Nudrat’s personal and professional accomplishments are inspiring to many. Upon completion of her studies in the U.S. in 2020, she returned to Islamabad as the first and only woman in Pakistan to have earned an SJD. She is the first lawyer from Pakistan to be appointed as a Fellow to the Chartered Institute of Arbitrators, UK (FCIarb). In 2018 she was nominated to the panel of arbitrators at the International Centre for Settlement of Investment Disputes (ICSID) by Pakistan, and subsequently only the second individual from Pakistan to be appointed to ICSID Annulment Committee. Her doctoral dissertation on interpreting most favored nations clauses in arbitration provisions has just been published as a book. She is currently an Equity Partner in the firm, Samdani & Qureshi, a collaboration with Anderson Global, where she continues her work in international arbitration. She also advises the government of Pakistan on improving the existing investment regime. Most recently, Nudrat was recognized as the “Best ADR Lawyer” during the inaugural Women in Law Awards 2020-21. These awards were organized by the Women in Law Initiative Pakistan, a pioneer collective working for equal opportunity for female lawyers.

In spite of Nudrat’s accomplishments and her many “firsts” as a woman in Pakistan, she remains painfully aware of the gender inequities in her country. In 2020, the World Economic Forum ranked Pakistan among the lowest of all nations for gender parity: 151 out of 153. Nudrat’s own work experience reflects this reality. She is still most often the only woman at the negotiation table, something she’s eager to change, along with more fundamental gender inequities that affect women in Pakistan.

Says Nudrat, “I want to serve as a mentor and inspiration for other women wanting to enter the field of ADR. It is an area of the law particularly apt for women, given the issues with their appearances in the courts. I would like to establish training and mentorship programs for Pakistani women in collaboration with international organizations and affiliations.”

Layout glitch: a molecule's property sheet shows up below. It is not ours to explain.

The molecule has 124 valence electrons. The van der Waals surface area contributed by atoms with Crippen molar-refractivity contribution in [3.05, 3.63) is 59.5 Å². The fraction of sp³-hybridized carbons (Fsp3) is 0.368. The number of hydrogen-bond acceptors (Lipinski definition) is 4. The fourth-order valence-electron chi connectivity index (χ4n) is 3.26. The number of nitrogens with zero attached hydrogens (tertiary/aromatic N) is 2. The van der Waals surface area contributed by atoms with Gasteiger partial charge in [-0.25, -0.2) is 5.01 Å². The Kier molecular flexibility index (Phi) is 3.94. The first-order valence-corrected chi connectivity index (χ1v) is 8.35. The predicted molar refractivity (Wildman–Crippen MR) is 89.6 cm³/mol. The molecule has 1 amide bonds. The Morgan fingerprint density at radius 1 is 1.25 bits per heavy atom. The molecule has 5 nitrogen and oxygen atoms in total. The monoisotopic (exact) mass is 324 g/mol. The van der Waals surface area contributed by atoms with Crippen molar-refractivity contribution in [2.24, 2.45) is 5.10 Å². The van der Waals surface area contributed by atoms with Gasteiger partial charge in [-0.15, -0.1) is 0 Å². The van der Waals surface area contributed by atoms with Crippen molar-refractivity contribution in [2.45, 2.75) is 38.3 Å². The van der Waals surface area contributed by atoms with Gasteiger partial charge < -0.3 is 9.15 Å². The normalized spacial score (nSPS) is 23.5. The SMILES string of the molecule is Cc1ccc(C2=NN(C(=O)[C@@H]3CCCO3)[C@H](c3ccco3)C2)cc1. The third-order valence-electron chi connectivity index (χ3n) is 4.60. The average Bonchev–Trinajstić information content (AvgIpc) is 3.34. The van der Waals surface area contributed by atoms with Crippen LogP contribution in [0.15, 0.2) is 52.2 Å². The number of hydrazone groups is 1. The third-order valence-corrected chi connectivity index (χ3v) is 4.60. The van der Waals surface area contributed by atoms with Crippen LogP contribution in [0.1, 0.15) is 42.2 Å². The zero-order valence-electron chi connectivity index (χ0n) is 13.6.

Inspired by her time as a Weinstein JAMS Fellow, Nudrat recently launched The International Centre for Appropriate Dispute Resolution and Prevention. The Centre seeks to institutionalize ADR in Pakistan to ease the 2 million cases currently pending in the court system. ² To this end, the Center is also looking to provide training in advanced ADR. In addition to alleviating the case backlog, these efforts aim to bridge the social and financial divide that separates Pakistani women and the nation’s poor from those with privilege.

“I want to create efficient legal systems in Pakistan and have system designs which could revolutionize the legal system in Pakistan through e-courts and ADR. I think this would create access to justice, not only for women who have a lot of difficulty getting their rights enforced, but generally to everyone who is looking for justice in dispute resolution,” says Nudrat.

The establishment of Nudrat’s International Centre for Appropriate Dispute Resolution and Prevention is the realization of her vision as a Senior Fellow of the Weinstein International Foundation. “I have set up an ADR center with a view not only to resolve disputes but to prevent disputes. ADR, including mediation, is now part of Pakistan’s legal framework. I am inspired by the role ADR systems are playing in many countries like Africa, Turkey, and Italy, where courts suffer similar problems as in Pakistan. Because of my training and exposure to multiple jurisdictions, I want to tailor-make a system for Pakistan to create access to justice for the socially marginalized by providing Court-Annexed ADR facilities and by providing effective ADR systems to promote access to justice, Foreign Direct Investment (FDI), and sustainable growth.”

Today, Nudrat is living a life fulfilled, one which matches not only the lofty career ambitions her parents had for her, but also provides great personal satisfaction. With all of her credentials and groundbreaking success as a female arbitrator, Nudrat knows she could have chosen a different life and, perhaps, an easier one outside of Pakistan. “But”, she says, “none of that could give me the fulfillment I get by effecting important changes in Pakistan, while also helping those in need.”

Nudrat plans to continue following her heart by undertaking fulfilling work in Pakistan, inspired by her Fellowship experience and the accomplishments of other Foundation Senior Fellows. While perhaps not the pilot of her childhood dreams, Nudrat is reaching new professional heights as she boldly navigates uncharted skies to advance ADR practices in Pakistan.

¹ According to an 111-page report by Human Rights Watch: “‘Shall I Feed My Daughter, or Educate Her?’: Barriers to Girls’ Education in Pakistan,” many girls simply have no access to education because of a shortage of government schools – especially for girls. Nearly 22.5 million of Pakistan’s children – in a country with a population of just over 200 million – are out of school, the majority of them girls. Thirty-two percent of primary school age girls are out of school in Pakistan, compared with 21 percent of boys. By ninth grade, only 13 percent of girls are still in school. See: Pakistan: Girls Deprived of Education, Human Rights Watch at (Nov. 12, 2018) accessed on Nov. 9, 2021.

² According to data issued by the National Judicial Policy Making Committee (NJPMC) in its annual 2020 report, there are more than two million cases pending in the Supreme Court, Federal Shariat Court, high courts and the district judiciary. See: The News International at, (August 18, 2020) accessed on Nov. 10, 2021.

For more information